The novel coronavirus hasn’t impacted Fulton County as severely as other areas in the state and country but that doesn’t mean it couldn’t.
For that reason, county residents have to remain vigilant in their efforts to stem its increase, Fulton County Health Commissioner Kim Cupp said.
“Because of the nature of the virus – and it is affecting people differently, and we’re still learning about it – the fact is, it is causing a spectrum of symptoms, as well as within the symptoms a spectrum of severity,” she said.
As of June 28, Fulton County recorded 57 cases, of which seven were hospitalized and 53 were no longer being monitored. The age range of county COVID-19 patients is between 0-79. A lab test called Polymerase Chain Reaction, which determines if coronavirus RNA is present, has been available through area physicians’ offices and at pop-up test sites.
The county’s statistics are provided through the Ohio Disease Reporting System, a longtime state database, and are updated daily on the county health department’s website. Coronavirus results are required to be reported to the system, which all Ohio county health departments check daily for possible investigation.
All Fulton County COVID-19 cases are included in the system; county residents who die or are hospitalized elsewhere are added. But the accuracy of case numbers depends on the data information. Cupp said cases are counted according to the county of residence. She said when a case involves someone from outside Fulton County working within the county the health departments of each of the counties will communicate to gurarantee a follow-up.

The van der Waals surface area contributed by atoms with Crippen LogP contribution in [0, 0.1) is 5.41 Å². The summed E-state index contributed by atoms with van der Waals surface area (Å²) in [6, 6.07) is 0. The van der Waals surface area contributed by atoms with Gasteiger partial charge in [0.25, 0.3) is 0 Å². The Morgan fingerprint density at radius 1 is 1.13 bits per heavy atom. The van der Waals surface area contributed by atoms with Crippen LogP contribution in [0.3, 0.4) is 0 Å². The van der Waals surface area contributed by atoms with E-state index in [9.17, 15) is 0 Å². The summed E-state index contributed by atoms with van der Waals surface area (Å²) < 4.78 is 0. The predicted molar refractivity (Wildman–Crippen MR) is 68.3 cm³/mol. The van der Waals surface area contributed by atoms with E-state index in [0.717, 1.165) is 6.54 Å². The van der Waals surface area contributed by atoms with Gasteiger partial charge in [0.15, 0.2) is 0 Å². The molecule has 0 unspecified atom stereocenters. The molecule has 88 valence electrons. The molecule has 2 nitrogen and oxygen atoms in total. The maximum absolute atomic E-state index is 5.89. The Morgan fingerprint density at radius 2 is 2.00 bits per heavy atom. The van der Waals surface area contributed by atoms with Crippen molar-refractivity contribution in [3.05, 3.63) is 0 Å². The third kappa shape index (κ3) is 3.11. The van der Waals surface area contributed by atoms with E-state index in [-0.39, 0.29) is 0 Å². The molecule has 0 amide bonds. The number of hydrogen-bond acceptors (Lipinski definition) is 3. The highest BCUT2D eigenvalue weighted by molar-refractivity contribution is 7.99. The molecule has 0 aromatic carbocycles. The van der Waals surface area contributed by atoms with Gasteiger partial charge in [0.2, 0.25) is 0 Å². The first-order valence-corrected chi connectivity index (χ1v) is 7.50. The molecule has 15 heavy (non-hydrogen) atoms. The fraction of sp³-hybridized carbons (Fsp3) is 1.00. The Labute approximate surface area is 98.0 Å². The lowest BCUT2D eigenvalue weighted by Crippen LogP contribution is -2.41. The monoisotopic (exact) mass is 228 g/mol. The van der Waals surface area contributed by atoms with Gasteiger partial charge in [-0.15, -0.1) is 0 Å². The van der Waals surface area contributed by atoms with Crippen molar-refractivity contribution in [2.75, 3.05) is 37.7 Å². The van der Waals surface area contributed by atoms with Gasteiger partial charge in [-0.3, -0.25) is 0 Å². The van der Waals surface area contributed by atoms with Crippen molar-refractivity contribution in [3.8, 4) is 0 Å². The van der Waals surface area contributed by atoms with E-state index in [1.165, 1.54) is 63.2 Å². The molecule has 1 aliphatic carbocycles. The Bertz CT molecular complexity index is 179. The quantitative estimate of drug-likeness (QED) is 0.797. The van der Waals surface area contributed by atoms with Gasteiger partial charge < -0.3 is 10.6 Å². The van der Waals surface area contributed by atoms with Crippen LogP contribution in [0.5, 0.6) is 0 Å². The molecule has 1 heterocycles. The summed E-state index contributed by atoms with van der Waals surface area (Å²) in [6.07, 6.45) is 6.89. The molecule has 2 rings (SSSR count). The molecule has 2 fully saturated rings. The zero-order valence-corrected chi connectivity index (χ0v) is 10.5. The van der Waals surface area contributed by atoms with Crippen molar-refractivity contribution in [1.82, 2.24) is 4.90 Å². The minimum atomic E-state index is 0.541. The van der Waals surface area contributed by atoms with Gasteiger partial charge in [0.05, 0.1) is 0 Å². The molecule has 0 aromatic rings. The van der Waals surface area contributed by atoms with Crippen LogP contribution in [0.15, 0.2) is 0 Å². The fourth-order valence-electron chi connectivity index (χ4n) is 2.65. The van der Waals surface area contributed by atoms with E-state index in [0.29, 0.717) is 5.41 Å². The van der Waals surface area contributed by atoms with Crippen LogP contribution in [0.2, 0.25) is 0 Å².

“It really is the cooperation between health department to health department,” she said. “The system in place really is necessary to make sure we have that comprehensive follow-up.”
Cupp added that, as is the case throughout U.S. communities, many local residents who could be carrying the virus may not have been tested. “If you have mild symptoms, there’s really no cause for you be concerned and to go seek medical attention,” she said.
And despite reports that have placed a large amount of some states’ cases within nursing homes, the majority of local cases are not associated with the county’s five nursing homes, Cupp said.
She said the county’s ability to contact trace – identify persons who may have come into contact with an infected person – has the capacity for expansion. Currently, the Health Department’s nursing staff forms the primary tracing group, although two of the department’s health educators are also being trained.
“At this point, we’re able to do it with our existing staff,” Cupp said. She added that an individual trained through a seven-county Council of Government in northwest Ohio is also available, as well as tracers through the Ohio Department of Health, the latter at no cost.
Members of a Medical Reserve Corps group of volunteers have also been asked to train.
Fulton County continues to accept personal protection equipment (PPE) from the state, “just so that we are prepared in the event there were an outbreak in long-term care or we had a significant increase in cases in the hospital,” Cupp said. She said there is still a continued strain on the supply chain but “we are definitely in a better position today than we were in March.”